1. Advance planning and design work for the re-introduction of passenger rail service connecting Toronto (Union Station) with northeastern Ontario (formerly known as the Northlander), as announced in the 2021 Budget.

Re-introducing Northeastern Passenger Rail

The Province has committed $5 million to support feasibility work for the re-introduction of the passenger rail service in northeastern Ontario, formerly known as the Northlander. Work is underway on an updated business case examining service to provide a safe, reliable and convenient travel option between Toronto and Timmins.

Support regional collaboration to optimize use of the air passenger and cargo transportation network

  1. Review at-grade intersections between Bracebridge and Huntsville on Highway 11 and identify improvements to make the highway safer.
  2. Advance highway rehabilitation projects in the District of Muskoka and County of Haliburton, such as road resurfacing on Highway 11, bridge rehabilitation on Highway 400 and paving shoulders on Highway 118.
  3. Address traffic and safety concerns in the Georgian Bay area, including connections between the GGH and southwestern Ontario. Work with municipalities to explore improvements along highways and county roads, such as the implementation of revised posted speed limits on Highway 26 in the Craigleith area, to better support tourism and local mobility in the Blue Mountain region and other key tourism destinations in the area.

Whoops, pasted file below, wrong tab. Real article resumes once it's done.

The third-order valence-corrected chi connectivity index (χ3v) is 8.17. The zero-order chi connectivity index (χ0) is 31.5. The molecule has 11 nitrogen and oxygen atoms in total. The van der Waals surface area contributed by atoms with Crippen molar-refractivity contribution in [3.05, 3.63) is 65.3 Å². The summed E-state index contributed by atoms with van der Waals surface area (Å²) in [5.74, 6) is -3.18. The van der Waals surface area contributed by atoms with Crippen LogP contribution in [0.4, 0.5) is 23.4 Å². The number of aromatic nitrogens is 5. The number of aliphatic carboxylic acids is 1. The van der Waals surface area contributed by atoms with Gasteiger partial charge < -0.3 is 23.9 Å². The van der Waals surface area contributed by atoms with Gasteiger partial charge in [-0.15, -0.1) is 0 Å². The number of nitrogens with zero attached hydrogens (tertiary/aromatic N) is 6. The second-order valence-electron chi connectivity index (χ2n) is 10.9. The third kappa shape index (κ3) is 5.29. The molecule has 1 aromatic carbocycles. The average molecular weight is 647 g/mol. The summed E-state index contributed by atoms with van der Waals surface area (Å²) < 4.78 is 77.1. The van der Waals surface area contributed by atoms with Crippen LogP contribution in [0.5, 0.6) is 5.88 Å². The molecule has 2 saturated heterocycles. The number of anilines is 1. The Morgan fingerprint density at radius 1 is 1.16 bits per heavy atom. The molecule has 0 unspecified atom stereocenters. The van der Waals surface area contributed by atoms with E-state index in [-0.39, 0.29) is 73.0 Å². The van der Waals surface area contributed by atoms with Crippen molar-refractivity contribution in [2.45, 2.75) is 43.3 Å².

4. Advance engineering and preliminary design work for the replacement of highway infrastructure in the eastern GGH between Cobourg and Belleville along Highway 401.
  5. Review the effects of seasonality, road closures and restrictions on key connectors into the region to reduce gridlock on popular routes and improve the connectivity, accessibility and reliability of local roads and highways.
  6. Work with the federal government to advance planning for their High Frequency Rail proposal to provide frequent, electrified passenger rail service from Toronto to Peterborough, Ottawa, Montréal and Québec City.
  7. Develop an Ontario Marine Strategy, with private and public partners, to improve the performance and sustainability of the marine transport system.
  8. Explore opportunities to support additional marine freight in the Great Lakes — St. Lawrence Seaway, in collaboration with the federal government and private sector partners.
  9. Continue to work with stakeholders and operators to support the recovery and growth of the passenger cruise ship industry. This includes working with the federal government to resolve regulatory issues related to operating cruises in the Great Lakes.